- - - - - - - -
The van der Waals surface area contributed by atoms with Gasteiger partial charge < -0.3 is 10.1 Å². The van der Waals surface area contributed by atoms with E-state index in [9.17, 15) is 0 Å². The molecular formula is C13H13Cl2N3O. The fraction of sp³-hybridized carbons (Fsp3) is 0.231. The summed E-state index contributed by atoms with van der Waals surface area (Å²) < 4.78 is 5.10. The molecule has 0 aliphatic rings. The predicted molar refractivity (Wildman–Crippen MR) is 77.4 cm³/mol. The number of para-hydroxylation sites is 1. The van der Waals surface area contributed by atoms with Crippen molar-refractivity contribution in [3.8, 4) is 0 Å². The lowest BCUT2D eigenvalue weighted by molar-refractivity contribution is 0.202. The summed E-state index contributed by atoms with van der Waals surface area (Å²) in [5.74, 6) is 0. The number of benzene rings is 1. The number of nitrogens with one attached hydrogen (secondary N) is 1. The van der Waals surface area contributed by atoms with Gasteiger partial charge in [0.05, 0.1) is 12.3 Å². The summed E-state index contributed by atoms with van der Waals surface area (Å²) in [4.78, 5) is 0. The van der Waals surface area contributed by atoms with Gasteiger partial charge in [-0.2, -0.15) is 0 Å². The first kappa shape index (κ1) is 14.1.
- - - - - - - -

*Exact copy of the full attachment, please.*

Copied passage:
The van der Waals surface area contributed by atoms with Gasteiger partial charge < -0.3 is 10.1 Å². The van der Waals surface area contributed by atoms with E-state index in [9.17, 15) is 0 Å². The molecular formula is C13H13Cl2N3O. The fraction of sp³-hybridized carbons (Fsp3) is 0.231. The summed E-state index contributed by atoms with van der Waals surface area (Å²) < 4.78 is 5.10. The molecule has 0 aliphatic rings. The predicted molar refractivity (Wildman–Crippen MR) is 77.4 cm³/mol. The number of para-hydroxylation sites is 1. The van der Waals surface area contributed by atoms with Crippen molar-refractivity contribution in [3.8, 4) is 0 Å². The lowest BCUT2D eigenvalue weighted by molar-refractivity contribution is 0.202. The summed E-state index contributed by atoms with van der Waals surface area (Å²) in [5.74, 6) is 0. The number of benzene rings is 1. The number of nitrogens with one attached hydrogen (secondary N) is 1. The van der Waals surface area contributed by atoms with Gasteiger partial charge in [0.05, 0.1) is 12.3 Å². The summed E-state index contributed by atoms with van der Waals surface area (Å²) in [4.78, 5) is 0. The van der Waals surface area contributed by atoms with Gasteiger partial charge in [-0.2, -0.15) is 0 Å². The first kappa shape index (κ1) is 14.1.